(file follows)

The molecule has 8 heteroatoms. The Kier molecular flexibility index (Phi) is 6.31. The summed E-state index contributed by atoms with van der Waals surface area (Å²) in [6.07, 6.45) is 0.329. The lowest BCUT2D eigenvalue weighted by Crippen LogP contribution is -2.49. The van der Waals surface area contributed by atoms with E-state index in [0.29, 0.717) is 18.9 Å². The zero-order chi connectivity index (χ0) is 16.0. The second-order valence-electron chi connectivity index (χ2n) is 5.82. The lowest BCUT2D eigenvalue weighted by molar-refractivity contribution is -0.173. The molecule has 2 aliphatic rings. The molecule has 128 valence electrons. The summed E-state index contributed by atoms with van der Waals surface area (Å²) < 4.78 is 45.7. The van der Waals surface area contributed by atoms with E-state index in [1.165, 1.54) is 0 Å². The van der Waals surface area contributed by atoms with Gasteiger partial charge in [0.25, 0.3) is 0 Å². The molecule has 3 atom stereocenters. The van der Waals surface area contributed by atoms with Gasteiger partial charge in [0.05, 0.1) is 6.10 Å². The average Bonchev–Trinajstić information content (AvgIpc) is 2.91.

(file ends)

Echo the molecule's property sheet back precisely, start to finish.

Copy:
The molecule has 8 heteroatoms. The Kier molecular flexibility index (Phi) is 6.31. The summed E-state index contributed by atoms with van der Waals surface area (Å²) in [6.07, 6.45) is 0.329. The lowest BCUT2D eigenvalue weighted by Crippen LogP contribution is -2.49. The van der Waals surface area contributed by atoms with E-state index in [0.29, 0.717) is 18.9 Å². The zero-order chi connectivity index (χ0) is 16.0. The second-order valence-electron chi connectivity index (χ2n) is 5.82. The lowest BCUT2D eigenvalue weighted by molar-refractivity contribution is -0.173. The molecule has 2 aliphatic rings. The molecule has 128 valence electrons. The summed E-state index contributed by atoms with van der Waals surface area (Å²) < 4.78 is 45.7. The van der Waals surface area contributed by atoms with E-state index in [1.165, 1.54) is 0 Å². The van der Waals surface area contributed by atoms with Gasteiger partial charge in [0.25, 0.3) is 0 Å². The molecule has 3 atom stereocenters. The van der Waals surface area contributed by atoms with Gasteiger partial charge in [0.05, 0.1) is 6.10 Å². The average Bonchev–Trinajstić information content (AvgIpc) is 2.91.